Janni And The Draken

: The Grey Fairy Book

Once there was a man who shunned the world, and lived in the

wilderness. He owned nothing but a flock of sheep, whose milk and

wool he sold, and so procured himself bread to eat; he also

carried wooden spoons, and sold them. He had a wife and one

little girl, and after a long time his wife had another child.

The evening it was born the man went to the nearest village to

fetch a nurse, and on the way he met a monk who b
gged him for a

night's lodging. This the man willingly granted, and took him

home with him. There being no one far nor near to baptize the

child, the man asked the monk to do him this service, and the

child was given the name of Janni.

In the course of time Janni's parents died, and he and his sister

were left alone in the world; soon affairs went badly with them,

so they determined to wander away to seek their fortune. In

packing up, the sister found a knife which the monk had left for

his godson, and this she gave to her brother.

Then they went on their way, taking with them the three sheep

which were all that remained of their flocks. After wandering for

three days they met a man with three dogs who proposed that they

should exchange animals, he taking the sheep, and they the dogs.

The brother and sister were quite pleased at this arrangement,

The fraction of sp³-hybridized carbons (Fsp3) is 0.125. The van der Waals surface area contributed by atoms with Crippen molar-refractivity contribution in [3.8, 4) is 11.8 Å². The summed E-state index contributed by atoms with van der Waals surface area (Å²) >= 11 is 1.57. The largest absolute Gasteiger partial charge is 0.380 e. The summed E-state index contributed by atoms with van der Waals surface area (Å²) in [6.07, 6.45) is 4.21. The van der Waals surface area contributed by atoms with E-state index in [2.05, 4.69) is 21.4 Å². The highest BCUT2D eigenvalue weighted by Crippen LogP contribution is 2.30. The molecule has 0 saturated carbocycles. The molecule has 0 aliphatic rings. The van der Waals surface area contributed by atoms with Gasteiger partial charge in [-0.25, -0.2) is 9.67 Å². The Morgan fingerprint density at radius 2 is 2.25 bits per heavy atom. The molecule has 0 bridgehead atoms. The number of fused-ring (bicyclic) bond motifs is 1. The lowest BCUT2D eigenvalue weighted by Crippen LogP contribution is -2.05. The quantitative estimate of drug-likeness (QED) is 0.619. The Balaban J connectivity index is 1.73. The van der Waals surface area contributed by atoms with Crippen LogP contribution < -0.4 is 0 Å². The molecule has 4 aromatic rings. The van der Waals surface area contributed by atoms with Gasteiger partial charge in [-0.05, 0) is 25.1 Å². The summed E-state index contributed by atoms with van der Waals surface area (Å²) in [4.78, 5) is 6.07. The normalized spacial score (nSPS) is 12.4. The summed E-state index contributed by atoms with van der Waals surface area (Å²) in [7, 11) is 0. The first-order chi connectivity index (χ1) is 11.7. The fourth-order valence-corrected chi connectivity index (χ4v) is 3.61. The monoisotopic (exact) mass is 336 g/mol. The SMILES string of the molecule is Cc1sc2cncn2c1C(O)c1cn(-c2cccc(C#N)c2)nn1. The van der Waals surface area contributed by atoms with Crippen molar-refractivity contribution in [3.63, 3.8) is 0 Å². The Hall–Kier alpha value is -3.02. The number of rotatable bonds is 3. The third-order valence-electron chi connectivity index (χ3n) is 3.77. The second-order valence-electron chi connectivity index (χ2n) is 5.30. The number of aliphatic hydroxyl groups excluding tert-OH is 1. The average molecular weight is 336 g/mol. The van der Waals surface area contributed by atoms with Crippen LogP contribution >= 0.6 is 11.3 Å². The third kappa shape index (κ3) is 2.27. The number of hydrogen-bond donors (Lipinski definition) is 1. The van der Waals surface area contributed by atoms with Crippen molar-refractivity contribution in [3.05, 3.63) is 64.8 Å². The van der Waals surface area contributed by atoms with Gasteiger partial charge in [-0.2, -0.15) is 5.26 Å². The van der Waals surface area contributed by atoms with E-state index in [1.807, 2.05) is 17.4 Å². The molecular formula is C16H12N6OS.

and after the exchange was made they separated, and went their

different ways.

Janni and his sister in course of time came to a great castle, in

which dwelt forty Draken, who, when they heard that Janni had

come, fled forty fathoms underground.

So Janni found the castle deserted, and abode there with his

sister, and every day went out to hunt with the weapons the

Draken had left in the castle.

One day, when he was away hunting, one of the Draken came up to

get provisions, not knowing that there was anyone in the castle.

When he saw Janni's sister he was terrified, but she told him not

to be afraid, and by-and-by they fell in love with each other,

for every time that Janni went to hunt the sister called the

Drakos up. Thus they went on making love to each other till at

length, unknown to Janni, they got married. Then, when it was too

late, the sister repented, and was afraid of Janni's wrath when

he found it out.

One day the Drakos came to her, and said: ‘You must pretend to be

ill, and when Janni asks what ails you, and what you want, you

must answer: "Cherries," and when he inquires where these are to

be found, you must say: "There are some in a garden a day's

journey from here." Then your brother will go there, and will

never come back, for there dwell three of my brothers who will

look after him well.'

Then the sister did as the Drakos advised, and next day Janni set

out to fetch the cherries, taking his three dogs with him. When